Audi RS Q3 RS Q3 TFSI Quattro 5dr S Tronic
Predictably the RS Q3 shares its five-cylinder, turbocharged motor with the RS3 hatchback. It’s true that this 2.5-litre petrol engine has been around for a while, but nowadays it’s cleaner (thanks to a petrol particulate filter), lighter (an aluminium crankcase saves 18kg alone) and more powerful than ever before. You’re looking at 395bhp and 295lb ft, for 0-62mph in 4.5 seconds and a top speed pegged at 155mph (or 174mph, if you give Audi another £1,600). And you bet there’s more to come.
Massive props to Audi for not downsizing to a 2.0-litre four-cylinder (which it could easily have done) - the five-cylinder, which has rightly won a load of International Engine of The Year awards, is a defining characteristic of this car, giving fantastically inappropriate pace and brilliantly incongruous noise. It might have lost a degree of sparkle in the last couple of years - emissions rules mean it doesn’t crackle and pop like it used to, for example - but it’s still one of our favourite engines.
It really is crackers fast, this thing. Get it above 2,500rpm and it flies along. From 0-62mph (i.e. speeds you can legally reach in Britain) the RS Q3 doesn’t feel much quicker than a Cupra Ateca or BMW X2 M35i - but from then on it’s in another league entirely. As you’d hope/expect, given it has another 90bhp and costs thousands more to buy. Power is sent to all four wheels (up to 85 per cent to the rear axle, should it be required) via a seven-speed dual-clutch automatic that for the most part operates smoothly, but often frustrates. If you want to go quickly stick it in manual - up-shifts are fast on more than half throttle. Shame it doesn’t always give you the gear on the way down, though.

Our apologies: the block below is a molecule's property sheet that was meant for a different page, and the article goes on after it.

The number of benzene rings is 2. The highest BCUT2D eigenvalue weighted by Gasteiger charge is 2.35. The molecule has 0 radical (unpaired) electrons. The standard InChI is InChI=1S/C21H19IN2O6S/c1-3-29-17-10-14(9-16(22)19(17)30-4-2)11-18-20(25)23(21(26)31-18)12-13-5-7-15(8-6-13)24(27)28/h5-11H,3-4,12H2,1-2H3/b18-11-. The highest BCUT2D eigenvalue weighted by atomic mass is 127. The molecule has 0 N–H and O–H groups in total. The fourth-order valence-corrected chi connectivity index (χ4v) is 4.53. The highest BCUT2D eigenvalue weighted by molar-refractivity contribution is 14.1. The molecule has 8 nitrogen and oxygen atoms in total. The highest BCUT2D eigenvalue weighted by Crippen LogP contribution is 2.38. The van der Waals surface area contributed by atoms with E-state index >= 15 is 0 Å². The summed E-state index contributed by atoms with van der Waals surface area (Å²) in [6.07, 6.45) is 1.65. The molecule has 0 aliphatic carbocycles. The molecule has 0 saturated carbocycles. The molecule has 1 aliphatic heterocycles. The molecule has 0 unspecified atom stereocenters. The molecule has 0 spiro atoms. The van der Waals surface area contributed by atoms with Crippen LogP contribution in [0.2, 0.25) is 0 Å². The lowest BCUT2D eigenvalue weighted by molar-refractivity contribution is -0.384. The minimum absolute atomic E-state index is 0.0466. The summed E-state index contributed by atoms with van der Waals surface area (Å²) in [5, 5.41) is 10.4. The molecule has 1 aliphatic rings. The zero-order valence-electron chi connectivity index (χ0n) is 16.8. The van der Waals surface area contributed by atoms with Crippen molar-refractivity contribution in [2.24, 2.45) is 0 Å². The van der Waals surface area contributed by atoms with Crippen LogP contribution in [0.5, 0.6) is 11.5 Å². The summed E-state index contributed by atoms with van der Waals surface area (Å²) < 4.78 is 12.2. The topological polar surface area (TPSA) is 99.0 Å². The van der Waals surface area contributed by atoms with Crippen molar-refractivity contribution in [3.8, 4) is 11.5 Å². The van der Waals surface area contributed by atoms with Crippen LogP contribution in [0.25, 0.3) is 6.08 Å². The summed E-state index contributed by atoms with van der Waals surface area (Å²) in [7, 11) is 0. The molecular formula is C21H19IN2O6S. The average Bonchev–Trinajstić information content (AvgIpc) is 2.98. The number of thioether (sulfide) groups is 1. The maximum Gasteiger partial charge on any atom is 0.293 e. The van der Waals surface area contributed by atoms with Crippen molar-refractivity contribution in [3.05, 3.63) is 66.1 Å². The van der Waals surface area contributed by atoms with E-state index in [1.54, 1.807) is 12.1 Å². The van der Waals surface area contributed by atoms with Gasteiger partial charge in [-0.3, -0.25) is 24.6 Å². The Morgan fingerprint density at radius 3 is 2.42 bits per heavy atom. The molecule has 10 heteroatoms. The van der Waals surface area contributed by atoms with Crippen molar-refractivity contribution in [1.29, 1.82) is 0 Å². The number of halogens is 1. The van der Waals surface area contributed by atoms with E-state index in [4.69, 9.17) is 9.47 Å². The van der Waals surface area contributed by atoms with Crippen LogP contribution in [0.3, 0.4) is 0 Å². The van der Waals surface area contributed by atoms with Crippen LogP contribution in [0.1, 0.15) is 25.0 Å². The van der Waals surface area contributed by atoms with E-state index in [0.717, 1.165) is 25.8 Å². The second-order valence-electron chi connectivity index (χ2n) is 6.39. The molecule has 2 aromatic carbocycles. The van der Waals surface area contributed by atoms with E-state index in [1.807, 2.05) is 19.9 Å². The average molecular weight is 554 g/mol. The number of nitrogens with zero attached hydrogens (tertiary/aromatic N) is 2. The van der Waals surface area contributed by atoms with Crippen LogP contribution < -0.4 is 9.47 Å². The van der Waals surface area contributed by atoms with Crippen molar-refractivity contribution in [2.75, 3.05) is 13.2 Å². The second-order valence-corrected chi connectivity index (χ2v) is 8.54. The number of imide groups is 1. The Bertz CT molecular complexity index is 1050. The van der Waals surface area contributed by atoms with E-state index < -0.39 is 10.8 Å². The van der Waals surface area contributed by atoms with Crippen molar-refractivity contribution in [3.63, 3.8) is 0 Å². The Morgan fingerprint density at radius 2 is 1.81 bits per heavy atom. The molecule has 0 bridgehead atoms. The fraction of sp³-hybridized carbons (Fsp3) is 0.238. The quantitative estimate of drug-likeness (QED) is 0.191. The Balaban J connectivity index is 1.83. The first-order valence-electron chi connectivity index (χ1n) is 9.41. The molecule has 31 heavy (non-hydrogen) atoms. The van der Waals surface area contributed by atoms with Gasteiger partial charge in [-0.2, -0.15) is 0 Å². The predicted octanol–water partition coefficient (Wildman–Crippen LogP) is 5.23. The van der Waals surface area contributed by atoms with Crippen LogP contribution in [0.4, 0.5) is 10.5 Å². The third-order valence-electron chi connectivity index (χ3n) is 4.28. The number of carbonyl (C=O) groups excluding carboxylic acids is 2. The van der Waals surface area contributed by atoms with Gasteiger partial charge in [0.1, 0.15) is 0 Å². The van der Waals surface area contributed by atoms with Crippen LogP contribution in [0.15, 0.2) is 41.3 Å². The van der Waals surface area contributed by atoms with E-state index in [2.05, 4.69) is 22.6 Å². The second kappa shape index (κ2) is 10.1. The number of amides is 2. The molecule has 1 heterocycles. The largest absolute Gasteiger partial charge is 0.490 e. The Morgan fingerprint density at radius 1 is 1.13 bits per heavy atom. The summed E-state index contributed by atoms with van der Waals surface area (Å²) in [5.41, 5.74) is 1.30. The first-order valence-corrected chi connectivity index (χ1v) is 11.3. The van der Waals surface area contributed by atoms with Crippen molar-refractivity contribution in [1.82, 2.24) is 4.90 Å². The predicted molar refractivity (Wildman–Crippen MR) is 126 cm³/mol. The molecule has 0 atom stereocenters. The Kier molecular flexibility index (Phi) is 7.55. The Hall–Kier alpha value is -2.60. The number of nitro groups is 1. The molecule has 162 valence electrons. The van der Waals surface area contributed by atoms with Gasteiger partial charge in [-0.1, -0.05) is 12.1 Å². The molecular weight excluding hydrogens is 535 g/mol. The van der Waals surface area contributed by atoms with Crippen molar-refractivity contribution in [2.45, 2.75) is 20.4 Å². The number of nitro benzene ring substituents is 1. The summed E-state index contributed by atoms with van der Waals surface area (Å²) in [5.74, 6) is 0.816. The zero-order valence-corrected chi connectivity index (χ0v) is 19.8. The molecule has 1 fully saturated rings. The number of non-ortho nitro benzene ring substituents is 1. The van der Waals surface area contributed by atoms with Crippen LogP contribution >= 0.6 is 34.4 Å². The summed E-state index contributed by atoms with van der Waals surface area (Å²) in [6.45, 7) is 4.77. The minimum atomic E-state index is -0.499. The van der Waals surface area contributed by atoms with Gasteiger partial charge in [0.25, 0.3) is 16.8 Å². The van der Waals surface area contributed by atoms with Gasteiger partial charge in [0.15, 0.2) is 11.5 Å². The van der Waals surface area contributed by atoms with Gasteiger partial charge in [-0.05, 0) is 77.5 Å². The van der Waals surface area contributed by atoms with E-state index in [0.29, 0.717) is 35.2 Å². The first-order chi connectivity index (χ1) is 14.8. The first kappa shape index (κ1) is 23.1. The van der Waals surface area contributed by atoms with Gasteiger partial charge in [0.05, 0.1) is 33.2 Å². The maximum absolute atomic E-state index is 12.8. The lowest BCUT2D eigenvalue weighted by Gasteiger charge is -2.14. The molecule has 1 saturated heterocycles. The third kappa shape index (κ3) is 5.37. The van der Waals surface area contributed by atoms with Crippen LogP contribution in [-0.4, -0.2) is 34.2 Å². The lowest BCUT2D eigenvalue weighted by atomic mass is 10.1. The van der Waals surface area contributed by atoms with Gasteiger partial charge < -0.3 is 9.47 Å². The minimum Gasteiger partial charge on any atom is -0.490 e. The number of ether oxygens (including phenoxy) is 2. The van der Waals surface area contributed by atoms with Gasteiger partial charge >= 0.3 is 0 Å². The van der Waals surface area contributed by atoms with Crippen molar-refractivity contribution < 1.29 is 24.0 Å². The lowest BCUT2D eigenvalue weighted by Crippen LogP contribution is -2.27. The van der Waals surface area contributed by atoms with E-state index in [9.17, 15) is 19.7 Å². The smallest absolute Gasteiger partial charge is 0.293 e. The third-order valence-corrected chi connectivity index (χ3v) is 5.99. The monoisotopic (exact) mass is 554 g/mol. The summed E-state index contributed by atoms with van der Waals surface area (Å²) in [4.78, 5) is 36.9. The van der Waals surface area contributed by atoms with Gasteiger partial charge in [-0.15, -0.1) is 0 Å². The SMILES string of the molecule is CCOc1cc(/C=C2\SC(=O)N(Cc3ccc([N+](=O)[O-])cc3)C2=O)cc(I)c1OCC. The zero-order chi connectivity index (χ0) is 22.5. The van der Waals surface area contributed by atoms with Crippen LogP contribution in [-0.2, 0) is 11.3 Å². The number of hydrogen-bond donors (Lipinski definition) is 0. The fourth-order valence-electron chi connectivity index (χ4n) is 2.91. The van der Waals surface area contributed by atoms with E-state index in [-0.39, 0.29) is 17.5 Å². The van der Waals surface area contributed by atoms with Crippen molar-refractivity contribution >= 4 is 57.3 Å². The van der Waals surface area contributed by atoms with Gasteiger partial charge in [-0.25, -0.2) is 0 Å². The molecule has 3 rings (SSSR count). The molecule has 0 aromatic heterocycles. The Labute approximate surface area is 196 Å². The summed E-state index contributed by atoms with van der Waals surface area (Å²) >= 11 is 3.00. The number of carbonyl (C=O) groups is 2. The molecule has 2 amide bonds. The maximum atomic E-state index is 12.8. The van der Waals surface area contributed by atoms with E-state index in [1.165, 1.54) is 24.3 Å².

Less smooth are the optional ceramic front brakes (the rears are conventional steel discs). Of course they provide tremendous stopping power, but there isn’t enough bite at the top of the pedal. And once pad does grab disc they can be tricky to use smoothly. You’d get used to them, but better save your £4,475 and stick with the standard steel discs, which are much more suited to normal road use.
Then spend £995 of it on the adaptive dampers. Without them the RS Q3 is overly firm-riding, jiggling its passengers around its well-appointed cabin unless you’re driving on an improbably smooth road (that said, it doesn’t feel too bad over speed bumps around town). The RS Q3 never stops being firm, but the dampers’ Comfort mode takes the sting out of its tail. Leave the other modes well alone - something that’s mercifully easy to do thanks to the RS Q3’s configurable ‘RS’ modes.
Just as modern BMW M cars have individual modes accessible via shortcut buttons on the wheel, the RS Q3 has an RS button on the steering wheel that lets you access two drive modes you’ve setup yourself, meaning you can avoid Audi’s pre-set modes entirely. We reckon the optimal setup is Dynamic everything, Normal steering and Comfort suspension.
So set, cross-country the RS Q3 is tremendously fast. Especially if the road is a bit greasy, or covered in mud and wet leaves. It just grips, and feels totally and completely secure however idiotically you choose to behave behind the wheel. You sit nice and high, so you can see through bends you can’t in a normal hot hatch, meaning it’s easy to get into a fast flow. Of course the RS Q3 isn’t massively involving - there’s little feedback through the steering - but it’s nonetheless quite beguiling.
Those big wheels might look the part, but they produce a fair amount of road noise. At least the engine keeps itself to itself when all you want to do is just get where you’re going.
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